WASHINGTON - Three of the four Maryland anti-war protesters arrested Feb. 27 in Sen. Barbara Mikulski's office for unlawful entry, walked out of D.C. Superior Court Tuesday after their arraignment and headed straight back to the scene of their arrests.
Kristin Sundell, 34, of Baltimore; Stephen Lane, 66, of Bethesda; Jean Athey, 61, of Brookville; and Peter Perry, 37, of Derwood were arrested for failing to leave Mikulski's office at the 6 p.m. closing time.
They were ordered by Magistrate Judge Michael J. McCarthy to return to court April 2 for a hearing to determine whether or not they will proceed to trial.
If the case does move to that point they will plead either "no-contest" or "guilty," the defendants said. But in the meantime, they will continue to return to Capitol Hill to appeal for their cause.
"If they would promise to stop the supplemental funding of the war, we wouldn't go back," Sundell said as she waited for McCarthy to call her name.
Sundell was the only one of those in court Tuesday who didn't join the 20-some protesters gathered in Mikulski's office on Capitol Hill at 4 p.m. Tuesday.
Organizer Gordon Clark said he planned to occupy the office until Mikulski met the groups' demands or he was arrested in the same fashion as Lane, Sundell, Athey and Perry.
Melissa Schwartz, Mikulski's communications director, said the Capitol Hill office will not be closing at 6, "so they can camp out here if they want to."
Mikulski, target of two protests in February and one so far in March, has not been the only official visited by unhappy constituents demanding an immediate withdrawal of U.S. troops.
The protesters occupied the office of Rep. Chris Van Hollen, D-Kensington, last Thursday and plan to return soon.
"We'd like to do the whole congressional delegation," said one of the four arrested protesters, Jean Athey.
Other members from Athey's group did get a chance to visit the office of House Majority Leader Steny Hoyer, D-Mechanicsville, after they were turned away from Mikulski's Greenbelt office Tuesday afternoon, said protester Pat O'Leary.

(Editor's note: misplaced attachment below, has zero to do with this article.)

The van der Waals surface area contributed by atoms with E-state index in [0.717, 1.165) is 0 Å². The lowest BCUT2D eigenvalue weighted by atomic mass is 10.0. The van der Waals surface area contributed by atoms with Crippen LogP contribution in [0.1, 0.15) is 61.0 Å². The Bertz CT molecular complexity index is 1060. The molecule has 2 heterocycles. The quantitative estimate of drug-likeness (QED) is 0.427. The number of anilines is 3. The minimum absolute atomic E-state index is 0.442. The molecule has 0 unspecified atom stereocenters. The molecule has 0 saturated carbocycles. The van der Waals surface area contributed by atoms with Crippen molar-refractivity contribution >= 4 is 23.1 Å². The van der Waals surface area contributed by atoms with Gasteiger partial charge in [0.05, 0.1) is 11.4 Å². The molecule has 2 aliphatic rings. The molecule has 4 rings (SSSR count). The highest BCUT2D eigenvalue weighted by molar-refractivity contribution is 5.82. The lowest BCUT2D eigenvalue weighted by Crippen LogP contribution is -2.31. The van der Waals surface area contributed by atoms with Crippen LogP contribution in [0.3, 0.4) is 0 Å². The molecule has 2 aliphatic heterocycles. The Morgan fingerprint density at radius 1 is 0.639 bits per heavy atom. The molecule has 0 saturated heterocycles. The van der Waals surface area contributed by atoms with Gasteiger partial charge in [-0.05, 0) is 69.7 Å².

That visit resulted in an appointment with Hoyer's aides Friday on Capitol Hill.
At issue is the supplemental funding bill submitted by the Bush administration and released to representatives Monday. It is expected to contain billions of dollars to fund the Iraq War. The anti-war activists contend the war should not be funded in any form.
Mikulski, who voted against authorizing the war, pledged Tuesday to support the additional funding request because it provides essentials for troops on the ground and once they return to the U.S.
Mikulski on Tuesday expressed her support for a binding joint congressional resolution (S.J. Res. 9) that requires the removal of U.S. troops from Iraq by March 31, 2008, with a phased redeployment within 120 days of the proposal's enactment. The resolution will be debated on the Senate floor this week.
An anti-war stance is insufficient to stop the protests. Even outspoken war critic House Speaker Nancy Pelosi, D-Calif., is not immune.
Members of CodePink, a women's anti-war movement, visited Pelosi's office Tuesday morning and are encamped in front of her California home to urge the speaker "to be a leader and lead us out of the Iraq war," said CodePink member Nancy Mancias.
The CodePink activists and the Maryland protesters are part of a national movement, the Voices for Creative Nonviolence's Occupation Project, which began Feb. 5 in correspondence with talks on the emergency supplemental bill.
So far more than 160 participants have been arrested in more than 30 states during peaceful sit-ins, targeting Republicans and even Democrats who've opposed the war, including Mikulski.